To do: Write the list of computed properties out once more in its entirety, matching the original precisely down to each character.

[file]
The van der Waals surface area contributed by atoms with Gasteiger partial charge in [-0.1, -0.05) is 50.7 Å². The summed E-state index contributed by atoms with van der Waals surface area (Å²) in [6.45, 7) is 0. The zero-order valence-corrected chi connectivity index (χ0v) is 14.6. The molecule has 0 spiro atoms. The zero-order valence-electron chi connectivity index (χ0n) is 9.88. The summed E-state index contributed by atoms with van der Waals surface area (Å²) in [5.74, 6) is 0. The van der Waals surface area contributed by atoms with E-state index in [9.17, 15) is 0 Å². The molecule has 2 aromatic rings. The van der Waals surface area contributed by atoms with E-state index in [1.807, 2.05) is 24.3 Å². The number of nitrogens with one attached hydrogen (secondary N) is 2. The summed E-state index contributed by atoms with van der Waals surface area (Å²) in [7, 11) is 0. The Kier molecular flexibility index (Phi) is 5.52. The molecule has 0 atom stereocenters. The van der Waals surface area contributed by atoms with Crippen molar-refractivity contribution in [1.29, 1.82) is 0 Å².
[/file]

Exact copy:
The van der Waals surface area contributed by atoms with Gasteiger partial charge in [-0.1, -0.05) is 50.7 Å². The summed E-state index contributed by atoms with van der Waals surface area (Å²) in [6.45, 7) is 0. The zero-order valence-corrected chi connectivity index (χ0v) is 14.6. The molecule has 0 spiro atoms. The zero-order valence-electron chi connectivity index (χ0n) is 9.88. The summed E-state index contributed by atoms with van der Waals surface area (Å²) in [5.74, 6) is 0. The van der Waals surface area contributed by atoms with E-state index in [9.17, 15) is 0 Å². The molecule has 2 aromatic rings. The van der Waals surface area contributed by atoms with E-state index in [1.807, 2.05) is 24.3 Å². The number of nitrogens with one attached hydrogen (secondary N) is 2. The summed E-state index contributed by atoms with van der Waals surface area (Å²) in [7, 11) is 0. The Kier molecular flexibility index (Phi) is 5.52. The molecule has 0 atom stereocenters. The van der Waals surface area contributed by atoms with Crippen molar-refractivity contribution in [1.29, 1.82) is 0 Å².